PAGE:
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Photograph: Michael Juliano

You can buy a cutout with your face that’ll sit at Dodger Stadium this season

It might be the only way to get into Chavez Ravine this year.

Michael Juliano
Written by
Michael Juliano

Summer won’t be the same without a Dodger Dog in the seats at Chavez Ravine. And though you won’t be able to watch in person when the Dodgers open their modified season at home next, your face can.

Allow us to explain: Since Dodger Stadium will be spectator-free this season, the team—like a bunch of other MLB clubs—will be filling some seats with cutouts of fans.

Just like actual tickets, these don’t come free: Cutouts in the Dugout Club or the Pavilion Home Run Seats cost $299, while Field and Loge spots are $149. Thankfully, proceeds will benefit the Los Angeles Dodgers Foundation, the team’s philanthropic organization. A presale has already started for season ticket holders, but the general public can purchase a cutout starting Wednesday, July 15 at 10am.

The cutouts, which are 30 inches tall and 18 inches wide, are made out of Coroplast, a weatherproof corrugated plastic. You’ll be able to pick up your cutout at the end of the season—at which point it’ll have become a bona fide collectible and authenticated as game-used via the MLB Authentication Program. Just note that if—through some miracle—spectators are allowed back to Dodger Stadium later this season, the team says it reserves the right to relocate or remove fan cutouts.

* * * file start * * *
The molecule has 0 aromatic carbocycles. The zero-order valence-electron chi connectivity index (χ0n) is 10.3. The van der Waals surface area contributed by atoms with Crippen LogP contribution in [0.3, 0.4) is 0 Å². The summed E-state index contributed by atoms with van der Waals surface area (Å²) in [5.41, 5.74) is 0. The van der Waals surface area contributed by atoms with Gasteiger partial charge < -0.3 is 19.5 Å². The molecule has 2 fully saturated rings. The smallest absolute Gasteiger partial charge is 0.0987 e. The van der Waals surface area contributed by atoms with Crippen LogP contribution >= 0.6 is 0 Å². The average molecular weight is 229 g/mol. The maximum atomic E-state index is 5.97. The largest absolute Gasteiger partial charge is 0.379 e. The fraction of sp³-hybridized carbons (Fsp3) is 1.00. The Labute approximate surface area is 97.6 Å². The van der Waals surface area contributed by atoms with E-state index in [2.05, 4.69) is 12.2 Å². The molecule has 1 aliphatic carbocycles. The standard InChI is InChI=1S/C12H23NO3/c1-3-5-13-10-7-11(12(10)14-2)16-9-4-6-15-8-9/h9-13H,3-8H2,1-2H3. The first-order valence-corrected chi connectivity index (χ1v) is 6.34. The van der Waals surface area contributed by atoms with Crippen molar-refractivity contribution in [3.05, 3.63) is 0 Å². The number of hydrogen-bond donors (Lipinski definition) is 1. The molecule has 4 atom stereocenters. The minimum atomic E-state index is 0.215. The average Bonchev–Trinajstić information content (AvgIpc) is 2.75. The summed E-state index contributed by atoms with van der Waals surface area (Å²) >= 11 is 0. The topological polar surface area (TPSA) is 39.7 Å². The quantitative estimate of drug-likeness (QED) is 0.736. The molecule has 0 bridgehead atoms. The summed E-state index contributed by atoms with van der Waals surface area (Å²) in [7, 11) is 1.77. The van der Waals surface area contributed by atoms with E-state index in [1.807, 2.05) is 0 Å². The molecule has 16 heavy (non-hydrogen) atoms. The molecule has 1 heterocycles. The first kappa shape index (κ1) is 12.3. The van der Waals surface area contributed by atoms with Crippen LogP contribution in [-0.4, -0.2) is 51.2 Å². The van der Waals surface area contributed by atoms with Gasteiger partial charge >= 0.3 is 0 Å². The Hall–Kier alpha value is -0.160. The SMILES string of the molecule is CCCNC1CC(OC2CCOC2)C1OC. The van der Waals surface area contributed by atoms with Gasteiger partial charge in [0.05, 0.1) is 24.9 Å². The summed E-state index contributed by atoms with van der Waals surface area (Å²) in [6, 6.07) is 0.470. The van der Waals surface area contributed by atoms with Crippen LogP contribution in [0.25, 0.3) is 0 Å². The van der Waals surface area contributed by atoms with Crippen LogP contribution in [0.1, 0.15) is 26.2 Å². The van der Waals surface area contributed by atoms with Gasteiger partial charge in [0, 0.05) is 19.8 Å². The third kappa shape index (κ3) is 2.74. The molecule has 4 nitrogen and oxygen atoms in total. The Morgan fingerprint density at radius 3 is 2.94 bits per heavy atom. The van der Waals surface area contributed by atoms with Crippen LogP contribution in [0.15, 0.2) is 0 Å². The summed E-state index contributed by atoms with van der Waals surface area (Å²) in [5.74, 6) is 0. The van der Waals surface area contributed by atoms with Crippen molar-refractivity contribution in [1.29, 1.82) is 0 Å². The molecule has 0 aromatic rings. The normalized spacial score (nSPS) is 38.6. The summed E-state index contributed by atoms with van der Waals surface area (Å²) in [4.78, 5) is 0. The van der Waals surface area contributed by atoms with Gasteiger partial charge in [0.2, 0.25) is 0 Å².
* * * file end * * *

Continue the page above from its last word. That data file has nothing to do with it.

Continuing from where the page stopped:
Since the Dodgers will need to approve all photos, if you want to submit a cutout, here’s what you need to know: The photos should be from the waist up with your hands at your side and taken from about three or four feet away. You can only send in photos of yourself in plain clothes or official Dodger gear, and wearing Dodger blue is preferable. And the team has a long list of no-nos, including no obscene language, no branding, no ads (including social media handles and hashtags), no negative references to other teams (which we guess rules out any nods to the Astros cheating scandal), no player likenesses and no political statements.

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